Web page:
The harsh Minnesota winters inevitably give way to the harsh Minnesota summers, but they’re at least easier to practice in. In 2018, the Vikings organization moved into its new headquarters, Twin Cities Orthopedics (TCO) Performance Center, uniting the entire organization in the same location and bringing training camp back from Mankato for the first time in fifty-two years. “It’s amazing to have our players practicing literally outside my window,” LaCroix admits. “To see hundreds of kids down there and our TCO Stadium full for the Saturday night practice under the lights is helping get our fans even closer to our brand.”
The 200-acre development will be home to much more than football fields. The Viking Lakes development plans on including a 320 room, 4-star Omni hotel; new restaurants; residential housing; and an endless amount of possibilities depending on which way the organization decides to go, LaCroix says. “We’re looking forward to developing the entertainment and retail environment and really providing a live/work/play situation for our players, staff, and fans.”
And while the amenities are nice, LaCroix says there is no question about the organization-wide focus. “Winning obviously helps every part of the organization,” LaCroix says. “We are trying to empower every Vikings employee to think about how they can contribute to our on-field success. It’s part of our new strategic plan, and we’re examining what we can do to get those one or two more wins that will help propel us into the playoffs and be able to win the Lombardi Trophy.”
“It’s amazing to have our players practicing literally outside my window. To see hundreds of kids down there and our TCO Stadium full for the Saturday night practice under the lights is helping get our fans even closer to our brand.”
The Vikings have come dangerously close to the trophy a handful of times over the past couple decades, and LaCroix says that Vikings employees will do whatever to give the team that added little boost. From vendors selling food to the executive leadership team, LaCroix wants every employee to ask themselves the same question: “How is what I’m doing helping the team?” Wins or losses, the fanaticism of Vikings fans is well documented and LaCroix says that in eighteen years, it’s all the motivation he’s ever needed.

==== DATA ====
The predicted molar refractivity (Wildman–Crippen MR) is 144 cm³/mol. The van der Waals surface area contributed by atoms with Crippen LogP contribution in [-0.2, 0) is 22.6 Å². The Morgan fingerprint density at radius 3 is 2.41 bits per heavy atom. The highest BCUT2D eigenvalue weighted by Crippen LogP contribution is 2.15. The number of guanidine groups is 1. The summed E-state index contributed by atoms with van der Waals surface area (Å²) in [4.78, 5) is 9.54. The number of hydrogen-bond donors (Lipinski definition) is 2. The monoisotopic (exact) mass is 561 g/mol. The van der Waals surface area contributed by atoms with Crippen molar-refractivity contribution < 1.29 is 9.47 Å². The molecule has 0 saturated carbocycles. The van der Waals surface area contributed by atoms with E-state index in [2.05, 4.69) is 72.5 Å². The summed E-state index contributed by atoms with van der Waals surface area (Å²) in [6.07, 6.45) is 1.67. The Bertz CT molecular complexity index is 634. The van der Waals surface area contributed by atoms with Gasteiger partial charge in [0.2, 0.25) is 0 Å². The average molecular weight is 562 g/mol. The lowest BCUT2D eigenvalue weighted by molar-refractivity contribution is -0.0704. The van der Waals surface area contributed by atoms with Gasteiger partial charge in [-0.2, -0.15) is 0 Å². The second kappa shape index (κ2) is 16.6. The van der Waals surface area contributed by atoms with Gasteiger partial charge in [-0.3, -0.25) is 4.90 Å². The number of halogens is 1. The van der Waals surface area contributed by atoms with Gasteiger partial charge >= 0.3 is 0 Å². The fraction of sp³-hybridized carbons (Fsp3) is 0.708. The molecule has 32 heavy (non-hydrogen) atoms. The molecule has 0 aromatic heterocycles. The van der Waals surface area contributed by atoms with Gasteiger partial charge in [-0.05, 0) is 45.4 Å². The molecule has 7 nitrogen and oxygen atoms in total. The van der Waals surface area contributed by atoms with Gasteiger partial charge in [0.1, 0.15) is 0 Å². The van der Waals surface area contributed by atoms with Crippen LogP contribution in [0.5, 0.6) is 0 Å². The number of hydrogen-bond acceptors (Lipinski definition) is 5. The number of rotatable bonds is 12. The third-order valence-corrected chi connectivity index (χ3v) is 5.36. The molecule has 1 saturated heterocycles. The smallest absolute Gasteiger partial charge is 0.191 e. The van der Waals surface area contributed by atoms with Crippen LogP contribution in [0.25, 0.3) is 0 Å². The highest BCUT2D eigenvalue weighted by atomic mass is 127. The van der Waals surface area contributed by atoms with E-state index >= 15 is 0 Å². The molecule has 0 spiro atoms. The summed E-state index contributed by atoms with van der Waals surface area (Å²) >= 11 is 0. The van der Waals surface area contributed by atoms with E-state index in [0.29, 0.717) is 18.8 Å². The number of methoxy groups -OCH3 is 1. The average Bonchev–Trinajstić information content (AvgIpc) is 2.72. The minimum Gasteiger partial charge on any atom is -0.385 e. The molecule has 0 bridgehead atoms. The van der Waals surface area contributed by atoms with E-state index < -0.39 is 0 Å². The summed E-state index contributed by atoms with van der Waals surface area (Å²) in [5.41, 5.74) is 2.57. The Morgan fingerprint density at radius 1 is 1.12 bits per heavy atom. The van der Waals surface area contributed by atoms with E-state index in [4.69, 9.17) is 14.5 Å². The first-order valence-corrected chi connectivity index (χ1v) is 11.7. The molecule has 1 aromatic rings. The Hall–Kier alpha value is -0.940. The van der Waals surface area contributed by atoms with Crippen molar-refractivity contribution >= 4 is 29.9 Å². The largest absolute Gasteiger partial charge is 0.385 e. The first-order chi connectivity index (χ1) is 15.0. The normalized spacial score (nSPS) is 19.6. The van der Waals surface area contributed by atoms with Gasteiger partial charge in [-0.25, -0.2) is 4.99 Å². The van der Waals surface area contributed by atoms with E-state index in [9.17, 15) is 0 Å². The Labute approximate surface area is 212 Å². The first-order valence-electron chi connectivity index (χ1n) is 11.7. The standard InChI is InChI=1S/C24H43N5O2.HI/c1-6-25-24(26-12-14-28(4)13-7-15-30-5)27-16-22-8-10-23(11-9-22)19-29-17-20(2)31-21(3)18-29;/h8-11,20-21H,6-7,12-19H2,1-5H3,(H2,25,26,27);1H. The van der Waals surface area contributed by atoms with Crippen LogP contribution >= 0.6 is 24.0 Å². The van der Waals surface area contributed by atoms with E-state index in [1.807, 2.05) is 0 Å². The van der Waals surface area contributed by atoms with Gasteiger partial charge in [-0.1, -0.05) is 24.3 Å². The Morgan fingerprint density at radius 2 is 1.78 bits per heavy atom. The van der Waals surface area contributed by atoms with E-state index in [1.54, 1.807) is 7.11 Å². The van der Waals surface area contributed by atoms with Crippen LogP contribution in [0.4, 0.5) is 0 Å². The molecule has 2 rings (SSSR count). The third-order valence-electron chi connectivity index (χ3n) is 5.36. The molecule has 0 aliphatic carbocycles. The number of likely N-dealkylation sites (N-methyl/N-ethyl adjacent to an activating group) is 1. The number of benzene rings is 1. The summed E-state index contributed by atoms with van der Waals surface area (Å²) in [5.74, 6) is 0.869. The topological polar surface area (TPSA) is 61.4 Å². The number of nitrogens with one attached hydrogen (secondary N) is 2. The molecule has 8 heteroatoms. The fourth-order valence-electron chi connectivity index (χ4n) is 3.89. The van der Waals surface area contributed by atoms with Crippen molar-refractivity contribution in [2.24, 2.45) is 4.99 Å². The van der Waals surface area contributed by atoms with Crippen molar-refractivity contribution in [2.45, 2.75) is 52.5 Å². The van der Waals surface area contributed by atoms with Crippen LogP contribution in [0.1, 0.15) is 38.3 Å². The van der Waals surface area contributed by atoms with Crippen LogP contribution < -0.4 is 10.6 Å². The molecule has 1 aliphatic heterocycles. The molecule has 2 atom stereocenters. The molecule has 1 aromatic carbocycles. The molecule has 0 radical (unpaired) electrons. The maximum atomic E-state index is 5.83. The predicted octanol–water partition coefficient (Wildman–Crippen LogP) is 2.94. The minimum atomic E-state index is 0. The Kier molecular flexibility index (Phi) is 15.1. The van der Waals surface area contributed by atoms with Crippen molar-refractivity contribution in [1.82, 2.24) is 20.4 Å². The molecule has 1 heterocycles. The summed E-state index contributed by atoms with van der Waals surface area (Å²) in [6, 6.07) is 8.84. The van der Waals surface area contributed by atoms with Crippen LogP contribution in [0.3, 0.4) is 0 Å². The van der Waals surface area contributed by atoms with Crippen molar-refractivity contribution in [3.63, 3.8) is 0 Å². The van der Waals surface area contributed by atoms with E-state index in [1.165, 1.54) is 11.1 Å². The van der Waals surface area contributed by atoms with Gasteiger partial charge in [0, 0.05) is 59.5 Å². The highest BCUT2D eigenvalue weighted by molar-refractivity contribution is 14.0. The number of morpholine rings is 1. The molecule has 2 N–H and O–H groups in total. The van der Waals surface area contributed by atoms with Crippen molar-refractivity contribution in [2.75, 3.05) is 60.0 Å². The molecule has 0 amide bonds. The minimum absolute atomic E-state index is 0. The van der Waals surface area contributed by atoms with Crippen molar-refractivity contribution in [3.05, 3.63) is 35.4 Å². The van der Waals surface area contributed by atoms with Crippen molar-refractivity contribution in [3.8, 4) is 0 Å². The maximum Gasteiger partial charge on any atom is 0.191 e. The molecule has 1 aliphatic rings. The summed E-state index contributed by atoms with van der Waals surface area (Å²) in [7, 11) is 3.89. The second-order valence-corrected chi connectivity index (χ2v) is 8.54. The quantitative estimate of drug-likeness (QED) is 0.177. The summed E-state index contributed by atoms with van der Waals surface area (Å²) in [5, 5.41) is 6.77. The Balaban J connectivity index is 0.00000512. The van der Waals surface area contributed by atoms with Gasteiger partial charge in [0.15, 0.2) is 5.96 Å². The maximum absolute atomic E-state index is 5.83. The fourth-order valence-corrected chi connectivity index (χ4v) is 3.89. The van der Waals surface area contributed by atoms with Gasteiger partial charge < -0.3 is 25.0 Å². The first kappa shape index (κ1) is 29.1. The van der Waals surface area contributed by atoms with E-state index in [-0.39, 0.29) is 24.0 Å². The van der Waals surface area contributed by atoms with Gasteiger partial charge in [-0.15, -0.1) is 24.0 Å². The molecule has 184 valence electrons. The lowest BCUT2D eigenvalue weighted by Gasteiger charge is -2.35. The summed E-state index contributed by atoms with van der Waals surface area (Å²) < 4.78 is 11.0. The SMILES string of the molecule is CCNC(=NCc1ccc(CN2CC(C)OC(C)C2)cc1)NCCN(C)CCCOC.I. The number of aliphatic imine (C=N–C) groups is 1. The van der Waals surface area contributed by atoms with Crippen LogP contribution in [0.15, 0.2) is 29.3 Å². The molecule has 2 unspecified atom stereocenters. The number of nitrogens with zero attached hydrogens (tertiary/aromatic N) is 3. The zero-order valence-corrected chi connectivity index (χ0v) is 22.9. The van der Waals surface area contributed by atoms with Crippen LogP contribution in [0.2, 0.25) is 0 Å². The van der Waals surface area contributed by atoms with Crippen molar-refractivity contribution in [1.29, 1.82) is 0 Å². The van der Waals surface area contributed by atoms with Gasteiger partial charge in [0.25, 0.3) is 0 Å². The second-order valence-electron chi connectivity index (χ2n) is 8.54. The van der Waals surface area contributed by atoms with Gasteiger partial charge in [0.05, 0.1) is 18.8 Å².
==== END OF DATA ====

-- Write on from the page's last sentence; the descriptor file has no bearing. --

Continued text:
It might also be that sports are in the EVP’s blood. LaCroix is the son of Illinois Hall of Famer cross country and track coach Bob LaCroix. “I’ve been around teams and athletics from day one,” LaCroix says. “I knew I didn’t want to take the exact path my father took, but I knew that I wanted to wind up in the business of sports.”
He spent ten years prior to joining the Vikings with the NBA’s Indiana Pacers, helping the team move into Bankers Life (formerly Conesco) Fieldhouse. “To be part of a new NBA venue and a new NFL venue in a single career is something I’ve been really blessed with and have never taken for granted,” LaCroix says. “It was a role that really set me up well for coming to the Vikings.”
With the fourth season in U.S. Bank Stadium under way, LaCroix says his word for the year is collaboration. “I have a real team-first mentality,” the EVP says. “I’m a big believer in executing strategically, not just executing, and that affects how you go about your day-in-day-out business. My goal is to get all of our departments working together seamlessly.”
If the disciplined chanting of the Vikings Nation is any indication of the organization’s ability to work together as one, it’s going to be a good year for everyone wearing the purple and gold.